The Cave of Altamira

Cave of Altamira, Paleolithic Cave Art, Santillana del Mar, Cantabria, SpainScientists believe the paintings date from c. 14,820 to 13,130 years ago
The original Cave of Altamira is closed to the public, but a Replica Cave and Museum were built nearby in 2001 by Manuel Franquelo and Sven Nebel, faithfully reproducing the Cave and its Art.
Photo Credit: Mariola Salceda

Nestled in the verdant landscapes of northern Spain, The Cave of Altamira stands as a testament to the artistic prowess and ingenuity of our prehistoric ancestors. This remarkable archaeological site often hailed as the “Sistine Chapel of Prehistoric Art,” offers a captivating glimpse into the lives and minds of the people who roamed the Earth over 20,000 years ago.

Discovered in the late 19th century, the cave’s walls are adorned with stunning depictions of bison, deer, horses, and other animals, rendered in vivid hues of red, black, and ochre. These paintings are not merely decorative, they are believed to hold significant cultural and possibly spiritual meaning for the Upper Paleolithic societies that created them.

The Cave of Altamira’s discovery is a tale of serendipity, curiosity, and a bit of luck, intertwining the lives of a local landowner and his inquisitive daughter. In 1868, Modesto Cubillas, a hunter from the Cantabrian region of Spain, stumbled upon the entrance to a cave on the estate of Marcelino Sanz de Sautuola. Though Cubillas mentioned the cave to Sautuola, it wasn’t until a decade later that its true significance was unveiled. Marcelino Sanz de Sautuola, an amateur archaeologist and nobleman with a keen interest in natural history, began exploring the cave in 1875. Initially, he found nothing more than a few animal bones and flint tools, which piqued his interest but did not hint at the artistic treasure that lay within.

The breakthrough came in 1879 when Sautuola returned to the cave with his eight-year-old daughter, María. As the story goes, while her father was busy examining the cave floor, young María wandered off and looked up at the ceiling. She was the first to notice the vivid paintings of bison, which she excitedly called to her father’s attention, describing them as “painted bulls.” Sautuola was astounded by the discovery and immediately recognized the importance of the paintings. He published his findings in 1880, suggesting that the artwork was prehistoric. However, his claims were met with scepticism and ridicule by the scientific community, which doubted the authenticity of such sophisticated art being so ancient. It wasn’t until the early 20th century when other similar cave paintings were discovered across Europe, that the significance of Altamira was universally acknowledged, and the cave received the recognition it deserved.

The art discovered in the Cave of Altamira is a breathtaking collection of Paleolithic paintings and engravings, primarily featuring vivid depictions of animals such as bison, deer, horses, and wild boars. These images, rendered in red, black, and ochre pigments, showcase a remarkable understanding of perspective, movement, and naturalism, with many of the figures appearing lifelike and dynamic. The cave’s ceiling is particularly famous for its polychrome bison, which seem to leap off the rock surface, demonstrating the prehistoric artists’ advanced skill and creativity. This extraordinary art provides a profound insight into the lives, beliefs, and artistic achievements of our ancient ancestors.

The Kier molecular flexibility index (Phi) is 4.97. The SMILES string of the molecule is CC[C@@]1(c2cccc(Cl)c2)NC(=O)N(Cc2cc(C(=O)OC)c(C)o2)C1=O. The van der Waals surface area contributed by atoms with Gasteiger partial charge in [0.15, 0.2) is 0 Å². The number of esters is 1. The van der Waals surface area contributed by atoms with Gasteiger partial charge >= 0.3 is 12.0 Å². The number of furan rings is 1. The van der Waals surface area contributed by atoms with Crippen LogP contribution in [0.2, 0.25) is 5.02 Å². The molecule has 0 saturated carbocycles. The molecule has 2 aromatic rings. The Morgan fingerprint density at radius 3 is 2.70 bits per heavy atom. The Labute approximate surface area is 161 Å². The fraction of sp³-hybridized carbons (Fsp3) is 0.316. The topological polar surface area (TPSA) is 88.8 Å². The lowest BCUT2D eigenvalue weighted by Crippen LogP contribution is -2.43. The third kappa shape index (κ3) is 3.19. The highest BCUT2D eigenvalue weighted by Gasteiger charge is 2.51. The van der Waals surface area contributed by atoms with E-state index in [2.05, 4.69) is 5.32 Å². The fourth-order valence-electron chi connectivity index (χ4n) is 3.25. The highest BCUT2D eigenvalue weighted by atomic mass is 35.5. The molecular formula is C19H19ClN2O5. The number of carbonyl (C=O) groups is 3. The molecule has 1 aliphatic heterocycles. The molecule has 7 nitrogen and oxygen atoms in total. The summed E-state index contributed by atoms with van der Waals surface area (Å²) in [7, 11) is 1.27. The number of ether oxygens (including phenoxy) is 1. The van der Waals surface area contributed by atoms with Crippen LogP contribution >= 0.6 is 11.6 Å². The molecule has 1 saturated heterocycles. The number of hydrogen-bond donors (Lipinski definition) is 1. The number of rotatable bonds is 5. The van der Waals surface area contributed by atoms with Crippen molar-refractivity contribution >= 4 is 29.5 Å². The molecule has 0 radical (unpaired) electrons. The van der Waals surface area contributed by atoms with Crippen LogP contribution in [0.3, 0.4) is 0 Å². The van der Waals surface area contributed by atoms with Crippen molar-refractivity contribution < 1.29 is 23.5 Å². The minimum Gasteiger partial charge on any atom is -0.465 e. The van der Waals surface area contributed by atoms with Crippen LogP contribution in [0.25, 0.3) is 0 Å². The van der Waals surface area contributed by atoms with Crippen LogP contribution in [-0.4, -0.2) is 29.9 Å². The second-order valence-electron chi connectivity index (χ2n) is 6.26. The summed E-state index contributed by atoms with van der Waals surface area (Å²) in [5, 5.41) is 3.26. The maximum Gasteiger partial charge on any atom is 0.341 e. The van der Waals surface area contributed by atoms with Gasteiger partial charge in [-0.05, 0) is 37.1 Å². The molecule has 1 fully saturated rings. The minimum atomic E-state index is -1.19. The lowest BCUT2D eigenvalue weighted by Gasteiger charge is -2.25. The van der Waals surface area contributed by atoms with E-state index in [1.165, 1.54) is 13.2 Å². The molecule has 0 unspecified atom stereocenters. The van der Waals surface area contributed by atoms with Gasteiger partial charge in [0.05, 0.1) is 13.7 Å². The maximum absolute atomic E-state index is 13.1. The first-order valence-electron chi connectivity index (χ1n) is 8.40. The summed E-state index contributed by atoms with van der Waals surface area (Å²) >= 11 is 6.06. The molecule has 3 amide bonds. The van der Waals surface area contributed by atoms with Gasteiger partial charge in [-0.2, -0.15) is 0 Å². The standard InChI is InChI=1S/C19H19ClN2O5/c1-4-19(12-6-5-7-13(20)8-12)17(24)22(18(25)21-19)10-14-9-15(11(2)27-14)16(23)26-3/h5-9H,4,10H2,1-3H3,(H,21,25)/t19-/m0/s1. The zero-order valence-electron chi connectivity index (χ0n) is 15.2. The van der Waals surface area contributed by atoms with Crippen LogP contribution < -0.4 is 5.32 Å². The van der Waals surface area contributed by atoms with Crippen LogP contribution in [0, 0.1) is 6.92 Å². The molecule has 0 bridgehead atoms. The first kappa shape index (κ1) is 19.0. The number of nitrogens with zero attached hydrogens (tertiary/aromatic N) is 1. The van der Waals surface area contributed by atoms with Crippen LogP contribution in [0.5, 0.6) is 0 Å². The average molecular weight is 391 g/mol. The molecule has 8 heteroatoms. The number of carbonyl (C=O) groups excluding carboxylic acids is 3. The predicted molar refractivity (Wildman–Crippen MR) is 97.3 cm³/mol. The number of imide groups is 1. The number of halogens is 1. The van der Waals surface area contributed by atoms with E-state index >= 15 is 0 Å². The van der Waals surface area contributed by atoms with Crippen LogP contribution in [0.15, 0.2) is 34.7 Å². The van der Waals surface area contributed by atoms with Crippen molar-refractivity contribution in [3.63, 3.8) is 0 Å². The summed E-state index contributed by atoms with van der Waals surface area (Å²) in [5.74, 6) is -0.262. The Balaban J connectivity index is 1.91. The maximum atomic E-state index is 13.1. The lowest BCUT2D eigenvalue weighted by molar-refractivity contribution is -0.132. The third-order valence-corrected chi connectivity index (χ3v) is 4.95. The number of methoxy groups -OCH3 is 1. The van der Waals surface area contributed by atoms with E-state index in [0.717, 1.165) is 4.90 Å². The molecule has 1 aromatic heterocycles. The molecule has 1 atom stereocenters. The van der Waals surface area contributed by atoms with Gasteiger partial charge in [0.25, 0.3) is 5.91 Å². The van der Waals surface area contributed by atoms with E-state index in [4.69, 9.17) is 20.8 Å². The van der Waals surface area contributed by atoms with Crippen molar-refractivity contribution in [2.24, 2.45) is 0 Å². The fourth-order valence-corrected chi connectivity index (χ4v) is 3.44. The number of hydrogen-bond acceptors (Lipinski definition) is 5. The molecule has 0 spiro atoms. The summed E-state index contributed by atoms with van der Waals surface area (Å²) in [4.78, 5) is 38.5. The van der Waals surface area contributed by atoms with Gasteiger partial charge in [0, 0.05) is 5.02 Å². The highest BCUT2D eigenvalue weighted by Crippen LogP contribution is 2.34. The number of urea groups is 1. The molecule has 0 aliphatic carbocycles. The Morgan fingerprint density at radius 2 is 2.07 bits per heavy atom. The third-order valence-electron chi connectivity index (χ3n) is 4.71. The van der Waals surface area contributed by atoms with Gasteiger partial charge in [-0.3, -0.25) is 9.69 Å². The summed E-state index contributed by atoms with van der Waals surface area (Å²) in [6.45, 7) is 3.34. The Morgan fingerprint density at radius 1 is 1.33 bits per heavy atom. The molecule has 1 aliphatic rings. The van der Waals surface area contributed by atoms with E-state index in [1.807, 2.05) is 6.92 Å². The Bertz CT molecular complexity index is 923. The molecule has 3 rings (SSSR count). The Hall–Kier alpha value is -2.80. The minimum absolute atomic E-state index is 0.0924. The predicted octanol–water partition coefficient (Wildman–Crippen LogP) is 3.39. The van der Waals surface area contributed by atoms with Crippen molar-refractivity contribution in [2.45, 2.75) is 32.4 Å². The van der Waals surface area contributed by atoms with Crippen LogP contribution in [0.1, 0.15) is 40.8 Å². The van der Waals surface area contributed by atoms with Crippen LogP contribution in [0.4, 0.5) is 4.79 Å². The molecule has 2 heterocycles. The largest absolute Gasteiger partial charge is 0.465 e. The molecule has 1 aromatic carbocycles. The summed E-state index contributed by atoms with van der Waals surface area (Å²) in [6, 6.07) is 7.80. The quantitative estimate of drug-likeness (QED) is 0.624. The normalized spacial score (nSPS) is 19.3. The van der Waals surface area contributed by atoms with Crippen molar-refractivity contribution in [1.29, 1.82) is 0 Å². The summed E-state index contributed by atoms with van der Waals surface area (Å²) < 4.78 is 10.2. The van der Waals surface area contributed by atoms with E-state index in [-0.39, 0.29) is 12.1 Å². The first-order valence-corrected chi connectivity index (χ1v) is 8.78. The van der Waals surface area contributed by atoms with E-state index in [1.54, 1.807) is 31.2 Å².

In addition to its iconic animal depictions, the Cave of Altamira features non-iconic art that includes abstract shapes and handprints, adding to the cave’s enigmatic and culturally rich tapestry, and offering a different perspective on prehistoric expression. The handprints, created by placing hands against the cave wall and blowing pigment around them, result in striking negative images that convey a direct human presence from millennia ago. These stencilled hands, along with various geometric patterns and symbolic marks, suggest a complex cultural and possibly ritualistic significance. This non-iconic art complements the more detailed animal figures, highlighting the multifaceted nature of the early human artistic endeavour and providing deeper insights into the cognitive and social practices of the Upper Paleolithic inhabitants.

Today, the Cave of Altamira is celebrated as a cornerstone in the study of prehistoric art, offering invaluable insights into the creativity and cultural practices of our distant ancestors. The tale of its discovery remains a fascinating chapter in the annals of archaeology, underscoring the importance of open-mindedness and the unexpected contributions of youthful curiosity.

On the 15th of May, I was fortunate to visit The Replica Cave and Museum of Altamira with my ‘Art Group’ friends and my colleague and dear friend Mariola Salceda from the University of Saragoza… It was truly a once-in-a-lifetime experience, a convergence of history, art, and friendship that left me utterly speechless. It was a journey through time, a profound encounter with humanity’s earliest expressions of creativity, and a moment I shall cherish forever.

For the PowerPoint on Paleolithic Cave Art in Spain, please… Check HERE!

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